Run a Custom Compiled Kernel with PV-GRUB
Updated by Linode
This guide has been deprecated and is no longer being maintained.
For some use cases, you may wish to run a custom-compiled Linux kernel on your Linode. This can be useful if you need to enable certain kernel features that are unavailable in Linode-supplied or distribution-supplied kernels, or when you want to disable features that are compiled into such kernels. For example, some users may desire SELinux support, which is not enabled in stock Linode kernels, and may not be enabled in some distribution-supplied kernels.
If you’d rather run a distribution-supplied kernel instead, please follow our guide for running a distribution-supplied kernel. Before proceeding with these instructions, you should follow the steps outlined in our getting started guide. After doing so, make sure you are logged into your Linode as the “root” user via an SSH session.
Prepare the System
Issue the following commands to update your package repositories and installed packages, install development tools required for compiling a kernel, and install the
Ubuntu and Debian:
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apt-get update apt-get upgrade --show-upgraded apt-get install -y build-essential libncurses5-dev
CentOS and Fedora:
yum update yum install -y ncurses-devel make gcc bc
pacman -Syu pacman -Sy base-devel ncurses
If this is the first time you’ve compiled a kernel on your Linode, issue the following command to remove any existing files in the
/boot directory. This helps avoid confusion later, as certain distributions elect to install a pre-compiled kernel package along with their development packages.
rm -rf /boot/*
Compile and Install the Kernel
Download Kernel Sources
Download the latest 3.x kernel sources from kernel.org. A conventional location to download to is
/usr/src/kernels, but it’s not required.
Expand the archived file and change directory to it:
tar -xvf linux-3.19.3.tar.xz cd linux-3.19.3
Default Kernel Configuration
Your kernel must be properly configured to run under our environment. Some required configuration options may include:
It is recommended that you start with a kernel config from a running Linode kernel. All Linode kernels will expose their configuration via
/proc/config.gz. For example:
zcat /proc/config.gz > .config make oldconfig
make oldconfig will prompt you to answer any new configuration options not present in the old configuration file.
Changes to the kernel’s configuration can be made with the
menuconfig command. Enable any additional options you require, making sure to leave filesystem support (likely ext3 or ext4) compiled into the kernel (not configured as a module). For example, to enable SELinux support, check the option “Security options –> NSA SELinux Support” in the configuration interface. :
Once your configuration options are set, exit the configuration interface and answer “y” when asked whether you would like to save save your new kernel configuration.
Build the Kernel
Compile and install the kernel and modules:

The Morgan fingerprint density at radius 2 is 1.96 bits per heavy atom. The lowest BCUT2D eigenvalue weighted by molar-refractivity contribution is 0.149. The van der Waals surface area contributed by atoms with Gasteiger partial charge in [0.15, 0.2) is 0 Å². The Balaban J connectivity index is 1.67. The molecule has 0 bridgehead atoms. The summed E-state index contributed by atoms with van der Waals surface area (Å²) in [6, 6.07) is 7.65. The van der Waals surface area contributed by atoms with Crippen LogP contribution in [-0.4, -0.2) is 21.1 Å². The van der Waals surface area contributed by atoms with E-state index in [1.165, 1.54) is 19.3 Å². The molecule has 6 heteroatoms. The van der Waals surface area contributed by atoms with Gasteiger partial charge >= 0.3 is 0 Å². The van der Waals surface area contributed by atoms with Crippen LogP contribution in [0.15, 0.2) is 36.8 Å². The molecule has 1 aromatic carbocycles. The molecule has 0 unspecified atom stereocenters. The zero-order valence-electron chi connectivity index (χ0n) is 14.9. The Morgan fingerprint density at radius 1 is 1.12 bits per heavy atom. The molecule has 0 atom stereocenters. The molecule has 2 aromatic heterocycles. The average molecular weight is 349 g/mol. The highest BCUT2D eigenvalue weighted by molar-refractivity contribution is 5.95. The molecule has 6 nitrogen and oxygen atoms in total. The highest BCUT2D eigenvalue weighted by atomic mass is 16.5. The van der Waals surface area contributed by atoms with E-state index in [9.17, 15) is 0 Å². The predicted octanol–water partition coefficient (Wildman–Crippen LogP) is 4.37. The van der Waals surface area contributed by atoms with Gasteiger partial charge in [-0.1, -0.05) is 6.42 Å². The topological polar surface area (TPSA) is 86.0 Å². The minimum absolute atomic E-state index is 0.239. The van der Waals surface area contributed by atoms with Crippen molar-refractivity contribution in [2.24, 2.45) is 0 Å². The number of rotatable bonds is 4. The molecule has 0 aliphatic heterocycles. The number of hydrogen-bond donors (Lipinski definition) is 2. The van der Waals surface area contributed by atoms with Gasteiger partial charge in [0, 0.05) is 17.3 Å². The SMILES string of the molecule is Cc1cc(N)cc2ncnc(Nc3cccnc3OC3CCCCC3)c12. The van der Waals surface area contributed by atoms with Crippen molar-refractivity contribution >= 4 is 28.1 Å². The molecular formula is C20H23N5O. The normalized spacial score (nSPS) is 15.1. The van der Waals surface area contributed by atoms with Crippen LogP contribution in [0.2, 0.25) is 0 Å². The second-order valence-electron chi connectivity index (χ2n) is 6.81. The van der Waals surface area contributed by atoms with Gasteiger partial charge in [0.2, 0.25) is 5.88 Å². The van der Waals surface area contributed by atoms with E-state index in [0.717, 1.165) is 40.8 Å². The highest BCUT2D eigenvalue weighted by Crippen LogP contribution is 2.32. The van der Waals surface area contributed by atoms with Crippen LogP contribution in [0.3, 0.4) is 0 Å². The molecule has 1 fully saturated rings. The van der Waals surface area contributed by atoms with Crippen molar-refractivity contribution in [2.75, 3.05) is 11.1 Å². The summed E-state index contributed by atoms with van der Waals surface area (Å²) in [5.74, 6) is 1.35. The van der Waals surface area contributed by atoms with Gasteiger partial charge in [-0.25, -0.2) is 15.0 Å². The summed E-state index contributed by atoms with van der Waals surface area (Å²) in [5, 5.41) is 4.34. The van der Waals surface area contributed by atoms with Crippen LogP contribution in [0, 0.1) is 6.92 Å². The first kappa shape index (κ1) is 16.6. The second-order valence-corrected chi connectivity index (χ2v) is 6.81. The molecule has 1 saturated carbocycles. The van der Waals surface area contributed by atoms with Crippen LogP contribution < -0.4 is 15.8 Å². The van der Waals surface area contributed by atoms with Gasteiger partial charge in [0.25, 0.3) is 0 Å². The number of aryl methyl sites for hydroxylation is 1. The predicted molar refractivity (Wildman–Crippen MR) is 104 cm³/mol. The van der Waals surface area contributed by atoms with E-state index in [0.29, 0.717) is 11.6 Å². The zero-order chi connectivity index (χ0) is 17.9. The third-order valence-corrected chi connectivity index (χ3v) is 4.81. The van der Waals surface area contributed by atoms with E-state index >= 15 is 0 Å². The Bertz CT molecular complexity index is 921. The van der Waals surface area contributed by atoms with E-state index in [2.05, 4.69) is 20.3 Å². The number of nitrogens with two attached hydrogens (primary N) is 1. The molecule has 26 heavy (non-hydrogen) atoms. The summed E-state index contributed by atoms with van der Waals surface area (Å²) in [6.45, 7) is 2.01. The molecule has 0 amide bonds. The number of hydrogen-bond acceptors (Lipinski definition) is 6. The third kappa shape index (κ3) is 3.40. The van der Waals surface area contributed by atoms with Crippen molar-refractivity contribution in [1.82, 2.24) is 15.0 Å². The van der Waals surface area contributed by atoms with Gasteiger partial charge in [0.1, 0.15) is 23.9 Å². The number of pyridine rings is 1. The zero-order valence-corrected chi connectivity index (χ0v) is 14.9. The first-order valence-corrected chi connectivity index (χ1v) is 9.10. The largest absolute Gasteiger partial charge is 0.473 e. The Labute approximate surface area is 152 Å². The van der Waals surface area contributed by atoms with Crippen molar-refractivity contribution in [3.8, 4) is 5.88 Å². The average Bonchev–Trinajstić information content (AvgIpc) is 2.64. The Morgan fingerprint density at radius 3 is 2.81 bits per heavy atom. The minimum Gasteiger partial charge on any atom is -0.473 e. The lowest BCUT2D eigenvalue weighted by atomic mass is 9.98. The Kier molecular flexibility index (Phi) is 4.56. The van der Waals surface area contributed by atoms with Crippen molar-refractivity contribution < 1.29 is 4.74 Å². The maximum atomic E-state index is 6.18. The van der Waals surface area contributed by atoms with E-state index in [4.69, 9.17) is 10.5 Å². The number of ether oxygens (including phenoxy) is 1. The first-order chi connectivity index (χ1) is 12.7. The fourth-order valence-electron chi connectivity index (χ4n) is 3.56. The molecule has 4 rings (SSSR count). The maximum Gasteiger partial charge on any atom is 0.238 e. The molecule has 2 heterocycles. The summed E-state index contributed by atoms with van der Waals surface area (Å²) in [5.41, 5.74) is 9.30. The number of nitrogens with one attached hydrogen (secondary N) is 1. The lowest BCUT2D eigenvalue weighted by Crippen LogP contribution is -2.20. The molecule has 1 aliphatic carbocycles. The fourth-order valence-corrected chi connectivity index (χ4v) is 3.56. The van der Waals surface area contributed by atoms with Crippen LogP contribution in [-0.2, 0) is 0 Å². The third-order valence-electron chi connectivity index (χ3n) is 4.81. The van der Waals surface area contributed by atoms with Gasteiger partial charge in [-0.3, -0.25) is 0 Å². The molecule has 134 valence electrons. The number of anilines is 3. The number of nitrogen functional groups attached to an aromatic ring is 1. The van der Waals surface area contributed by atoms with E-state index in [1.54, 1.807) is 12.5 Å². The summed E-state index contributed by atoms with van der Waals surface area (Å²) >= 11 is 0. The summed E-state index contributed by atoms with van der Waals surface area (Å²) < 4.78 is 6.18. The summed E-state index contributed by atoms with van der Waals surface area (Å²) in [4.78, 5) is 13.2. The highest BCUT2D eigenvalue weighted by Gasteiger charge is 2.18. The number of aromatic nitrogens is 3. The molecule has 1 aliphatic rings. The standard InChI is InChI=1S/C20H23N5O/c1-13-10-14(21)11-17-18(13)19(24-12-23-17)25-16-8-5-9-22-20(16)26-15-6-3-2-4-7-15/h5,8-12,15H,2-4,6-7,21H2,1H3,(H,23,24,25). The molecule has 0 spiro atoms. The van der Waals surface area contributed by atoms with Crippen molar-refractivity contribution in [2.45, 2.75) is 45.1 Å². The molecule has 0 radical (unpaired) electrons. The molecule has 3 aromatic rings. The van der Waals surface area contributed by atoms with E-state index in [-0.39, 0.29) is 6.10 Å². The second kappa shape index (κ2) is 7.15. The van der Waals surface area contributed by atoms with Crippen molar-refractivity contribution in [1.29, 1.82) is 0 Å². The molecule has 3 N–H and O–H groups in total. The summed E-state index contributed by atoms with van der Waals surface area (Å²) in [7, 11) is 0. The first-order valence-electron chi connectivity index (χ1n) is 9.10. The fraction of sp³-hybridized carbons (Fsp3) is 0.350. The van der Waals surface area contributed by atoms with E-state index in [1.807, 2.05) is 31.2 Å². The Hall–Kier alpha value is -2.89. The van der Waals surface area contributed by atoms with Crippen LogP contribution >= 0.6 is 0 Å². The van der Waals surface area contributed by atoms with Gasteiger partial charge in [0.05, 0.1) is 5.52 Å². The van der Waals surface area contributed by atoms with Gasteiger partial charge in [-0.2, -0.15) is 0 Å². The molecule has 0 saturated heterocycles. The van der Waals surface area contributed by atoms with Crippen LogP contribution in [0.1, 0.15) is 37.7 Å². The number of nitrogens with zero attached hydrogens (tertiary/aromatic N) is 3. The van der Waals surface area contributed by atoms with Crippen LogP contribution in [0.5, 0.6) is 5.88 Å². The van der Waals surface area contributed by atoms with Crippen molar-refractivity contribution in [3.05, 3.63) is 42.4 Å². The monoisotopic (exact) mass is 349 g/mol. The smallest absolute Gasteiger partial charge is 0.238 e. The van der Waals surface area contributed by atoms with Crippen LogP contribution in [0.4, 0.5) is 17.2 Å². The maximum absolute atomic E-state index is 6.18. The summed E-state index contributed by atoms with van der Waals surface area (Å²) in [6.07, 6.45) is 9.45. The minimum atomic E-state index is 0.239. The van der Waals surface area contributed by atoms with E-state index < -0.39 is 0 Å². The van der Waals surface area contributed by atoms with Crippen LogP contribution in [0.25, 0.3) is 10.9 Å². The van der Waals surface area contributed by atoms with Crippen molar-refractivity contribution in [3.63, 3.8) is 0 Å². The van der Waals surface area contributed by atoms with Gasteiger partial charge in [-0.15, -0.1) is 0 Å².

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make -j3 bzImage make -j3 modules make make install make modules_install
Give the kernel a more descriptive name. Modify the command as necessary to reflect the kernel version you’ve just compiled.
mv /boot/vmlinuz /boot/vmlinuz-3.19.3-custom
initrdfile. Aagain, adjust the filename to match your current kernel version:
mkinitrd -o initrd-3.19.3-custom.img
PV-GRUB will always look for
menu.lstin the directory
/boot/grub. Create this directory with the following command:
menu.lstfile with the following contents. Adjust the “title” and “kernel” lines to reflect the actual filenames found in the
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timeout 5 title Custom Compiled, kernel 3.19.3-custom root (hd0) kernel /boot/vmlinuz-3.19.3-custom root=/dev/xvda ro quiet
Note that there is no
initrd line. With some distributions, the
initrd image prepared during the kernel installation process will not work correctly with your Linode, and it isn’t needed anyhow.
Configure for PV-GRUB
In the Linode Manager, edit your Linode’s configuration profile to use
pv-grub-x86_64 as the “Kernel”. Make sure the root device is specified as
xvda. Save your changes by clicking “Save Profile” at the bottom of the page, and reboot your Linode from the “Dashboard” tab.
Once your Linode has rebooted, log back into it and issue the command
uname -a. You should see output similar to the following, indicating you’re running your custom kernel:
Linux li175-165 220.127.116.11-custom #1 SMP Sat Jul 17 17:09:58 EDT 2010 i686 i686 i386 GNU/Linux
Note that if you install an updated kernel, you’ll need to add an entry for it to your
menu.lst file. By default, the first kernel in the list will be booted. If you have multiple kernels installed, you can choose which one your Linode uses to boot by watching for the kernel list in the Lish console (see the “Console” tab in the Linode Manager). Congratulations, you’ve booted your Linode using a custom-compiled kernel!
This guide is published under a CC BY-ND 4.0 license.